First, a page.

AUTOS: GM, VW PULL PLUG ON HYBRIDS - Auto makers for two decades have leaned on hybrid vehicles to help them comply with regulations on fuel consumption and give customers greener options in the showroom. Now, two of the world’s largest car manufacturers say they see no future for them in their U.S. lineups (Wall Street Journal). General Motors Co. and Volkswagen AG  are shifting the bulk of their future investment into fully electric cars, seeing hybrids, which save fuel by combining a gasoline engine with an electric motor, as only a stopgap to ultimately meeting tougher tailpipe-emissions requirements, particularly in China and Europe. GM plans to launch 20 fully electric vehicles world-wide in the next four years, including plug-in models in the U.S. for the Chevy and Cadillac brands. Volkswagen also has committed billions to producing more battery-powered models, including introducing a small plug-in SUV in the U.S. next year and an electric version of its minibus around 2022.


GIAMMATTEI ELECTED PRESIDENT OF GUATEMALA: Guatemalans on Sunday elected Alejandro Giammattei as their next president. When he takes office Jan. 14, he will inherit a nation plagued by years of political scandal, where a recent surge in migration has laid bare the monumental challenges ahead (Washington Post). Giammattei, the right-wing Vamos party candidate who is a former prisons director, beat out former first lady Sandra Torres for the next four-year term. The presidential runoff election came at a crucial moment — as Guatemala prepares for the possible implementation of a “safe third country” agreement with the United States, a plan touted by the Trump administration but with potentially grave consequences for a country whose own citizens are fleeing in droves. Guatemala is the leading country of origin of migrants and asylum seekers apprehended at the U.S. southern border. During his campaign, Giammattei outlined his plan to keep people from wanting to leave, pledging to build an “economic wall” through job creation.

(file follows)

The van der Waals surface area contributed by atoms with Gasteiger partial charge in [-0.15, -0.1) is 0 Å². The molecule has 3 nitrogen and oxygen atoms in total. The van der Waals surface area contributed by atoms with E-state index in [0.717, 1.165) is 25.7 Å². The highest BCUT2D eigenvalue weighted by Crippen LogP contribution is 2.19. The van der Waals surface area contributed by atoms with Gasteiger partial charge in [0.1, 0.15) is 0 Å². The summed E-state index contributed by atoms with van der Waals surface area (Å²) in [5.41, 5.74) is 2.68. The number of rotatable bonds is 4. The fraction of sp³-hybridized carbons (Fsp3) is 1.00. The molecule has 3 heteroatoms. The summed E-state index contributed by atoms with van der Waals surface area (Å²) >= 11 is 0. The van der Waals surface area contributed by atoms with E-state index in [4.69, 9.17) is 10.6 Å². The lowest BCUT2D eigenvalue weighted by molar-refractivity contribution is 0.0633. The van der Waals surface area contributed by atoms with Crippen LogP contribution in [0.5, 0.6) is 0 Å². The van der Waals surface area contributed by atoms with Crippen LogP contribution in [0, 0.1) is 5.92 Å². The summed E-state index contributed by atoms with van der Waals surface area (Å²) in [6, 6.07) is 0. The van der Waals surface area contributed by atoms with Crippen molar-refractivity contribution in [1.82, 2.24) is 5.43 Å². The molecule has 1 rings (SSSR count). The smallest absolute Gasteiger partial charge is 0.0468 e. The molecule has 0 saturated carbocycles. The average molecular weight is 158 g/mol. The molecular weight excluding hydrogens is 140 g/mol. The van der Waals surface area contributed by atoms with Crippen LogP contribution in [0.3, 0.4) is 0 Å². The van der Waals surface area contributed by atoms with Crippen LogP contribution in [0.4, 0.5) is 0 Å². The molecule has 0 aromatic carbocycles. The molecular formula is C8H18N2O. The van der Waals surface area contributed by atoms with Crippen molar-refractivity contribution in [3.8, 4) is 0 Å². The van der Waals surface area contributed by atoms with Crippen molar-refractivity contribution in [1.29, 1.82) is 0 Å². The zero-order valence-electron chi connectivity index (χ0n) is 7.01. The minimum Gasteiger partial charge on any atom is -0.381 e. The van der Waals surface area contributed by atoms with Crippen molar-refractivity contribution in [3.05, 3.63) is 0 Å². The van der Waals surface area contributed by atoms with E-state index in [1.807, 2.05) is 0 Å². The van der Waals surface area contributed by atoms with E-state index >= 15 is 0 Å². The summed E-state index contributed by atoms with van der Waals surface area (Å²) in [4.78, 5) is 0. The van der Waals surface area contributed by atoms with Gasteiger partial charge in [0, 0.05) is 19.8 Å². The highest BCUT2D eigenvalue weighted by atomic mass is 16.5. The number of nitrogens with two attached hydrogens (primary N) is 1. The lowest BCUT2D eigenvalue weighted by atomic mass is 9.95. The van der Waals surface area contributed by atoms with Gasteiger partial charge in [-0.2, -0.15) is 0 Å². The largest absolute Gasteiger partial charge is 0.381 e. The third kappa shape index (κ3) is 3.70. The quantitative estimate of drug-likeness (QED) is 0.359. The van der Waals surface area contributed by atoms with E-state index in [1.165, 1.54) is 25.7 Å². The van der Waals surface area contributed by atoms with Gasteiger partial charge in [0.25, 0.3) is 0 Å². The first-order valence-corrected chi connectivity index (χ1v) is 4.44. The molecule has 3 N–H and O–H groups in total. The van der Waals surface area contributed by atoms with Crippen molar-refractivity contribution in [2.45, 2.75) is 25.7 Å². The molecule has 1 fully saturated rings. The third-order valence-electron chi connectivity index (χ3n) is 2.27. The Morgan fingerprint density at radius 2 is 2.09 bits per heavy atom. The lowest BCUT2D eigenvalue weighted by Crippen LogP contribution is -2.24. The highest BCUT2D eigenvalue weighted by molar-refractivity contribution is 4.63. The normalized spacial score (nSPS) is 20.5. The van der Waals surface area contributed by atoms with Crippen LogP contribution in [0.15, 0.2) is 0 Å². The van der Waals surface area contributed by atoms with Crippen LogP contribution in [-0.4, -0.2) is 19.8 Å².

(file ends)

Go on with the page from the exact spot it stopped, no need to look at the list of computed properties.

CITIES: BLOOMINGTON PARKING FEES RISE - Starting Thursday, the cost of residential neighborhood parking, downtown employee parking and all-zone parking permits will increase (Bloomington Herald-Times). “The city council adopted the changes to parking rates after an extensive analysis of parking fees that was conducted by the parking commission, which includes city staff,” said Michelle Wahl, parking services director.

CITIES: COLUMBUS COUNCIL PASSES TIF FOR SCHOOLS - Three Bartholomew Consolidated School Corp. programs will receive a combined $750,000 from the city through tax increment financing this school year (Columbus Republic). The Columbus City Council voted unanimously Tuesday to grant the local school district the funding for three student programs: iGrad, STEM and transition planning for students with disabilities. The funds will be allocated for one year with an option to renew. The district has received $750,000 in TIF funds for the past three years from the city under an agreement, which requires BCSC to report its progress on an annual basis.

CITIES: COLUMBUS ACHIEVED MUCH IN STRATEGIC PLAN - Making downtown Columbus a more attractive place to live, work and play has been a focal point for development since the turn of the century (East, Columbus Republic). In 2004, city officials put into place a process to define the future of downtown, called Vision 2020. After a year of planning, soliciting public input, among other activities, city officials approved the 2005 Strategic Development Plan. The plan, among other things, sought to redefine the Commons Mall, add a multi-level parking garage and a hotel, add office and commercial space downtown, among other goals, according to the plan. The plan yielded projects such as the redeveloped Commons, Hotel Indigo, The Cole apartment complex, the redesigned Fourth Street, three parking garages and the Cummins downtown office space was president of the Columbus Redevelopment Commission when the 2005 plan was put into place.

CITIES: EPA TO HOST HEARING IN FRANKLIN  - Residents in a central Indiana city will get an update from federal officials this week about planned sewer work near a tainted industrial site (AP). The U.S. Environmental Protection Agency will host Wednesday’s meeting at the Johnson County Library in Franklin. Sewer work will begin soon in the city about 25 miles (40 kilometers) south of Indianapolis near the site of a plant electronics manufacturer Amphenol Corp. once operated. Tests have confirmed groundwater and sewer vapors in the community have cancer-causing chemicals at levels exceeding Indiana’s safe limits.